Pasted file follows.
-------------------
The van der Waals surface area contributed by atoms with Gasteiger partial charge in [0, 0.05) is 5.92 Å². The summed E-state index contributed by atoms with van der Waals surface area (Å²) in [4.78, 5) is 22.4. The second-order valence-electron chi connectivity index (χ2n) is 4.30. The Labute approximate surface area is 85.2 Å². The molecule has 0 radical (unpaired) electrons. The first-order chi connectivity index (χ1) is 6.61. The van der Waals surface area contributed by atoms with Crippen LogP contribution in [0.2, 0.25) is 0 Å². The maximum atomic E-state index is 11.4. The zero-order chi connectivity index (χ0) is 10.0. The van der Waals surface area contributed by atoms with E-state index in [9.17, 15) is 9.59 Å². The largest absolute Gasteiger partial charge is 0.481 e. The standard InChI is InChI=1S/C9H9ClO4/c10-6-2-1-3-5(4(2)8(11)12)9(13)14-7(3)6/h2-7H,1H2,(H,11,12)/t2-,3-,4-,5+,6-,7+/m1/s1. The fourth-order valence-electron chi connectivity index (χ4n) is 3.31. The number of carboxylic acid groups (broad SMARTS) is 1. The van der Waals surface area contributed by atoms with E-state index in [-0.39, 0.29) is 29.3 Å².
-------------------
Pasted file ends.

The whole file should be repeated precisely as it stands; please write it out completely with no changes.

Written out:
The van der Waals surface area contributed by atoms with Gasteiger partial charge in [0, 0.05) is 5.92 Å². The summed E-state index contributed by atoms with van der Waals surface area (Å²) in [4.78, 5) is 22.4. The second-order valence-electron chi connectivity index (χ2n) is 4.30. The Labute approximate surface area is 85.2 Å². The molecule has 0 radical (unpaired) electrons. The first-order chi connectivity index (χ1) is 6.61. The van der Waals surface area contributed by atoms with Crippen LogP contribution in [0.2, 0.25) is 0 Å². The maximum atomic E-state index is 11.4. The zero-order chi connectivity index (χ0) is 10.0. The van der Waals surface area contributed by atoms with E-state index in [9.17, 15) is 9.59 Å². The largest absolute Gasteiger partial charge is 0.481 e. The standard InChI is InChI=1S/C9H9ClO4/c10-6-2-1-3-5(4(2)8(11)12)9(13)14-7(3)6/h2-7H,1H2,(H,11,12)/t2-,3-,4-,5+,6-,7+/m1/s1. The fourth-order valence-electron chi connectivity index (χ4n) is 3.31. The number of carboxylic acid groups (broad SMARTS) is 1. The van der Waals surface area contributed by atoms with E-state index in [-0.39, 0.29) is 29.3 Å².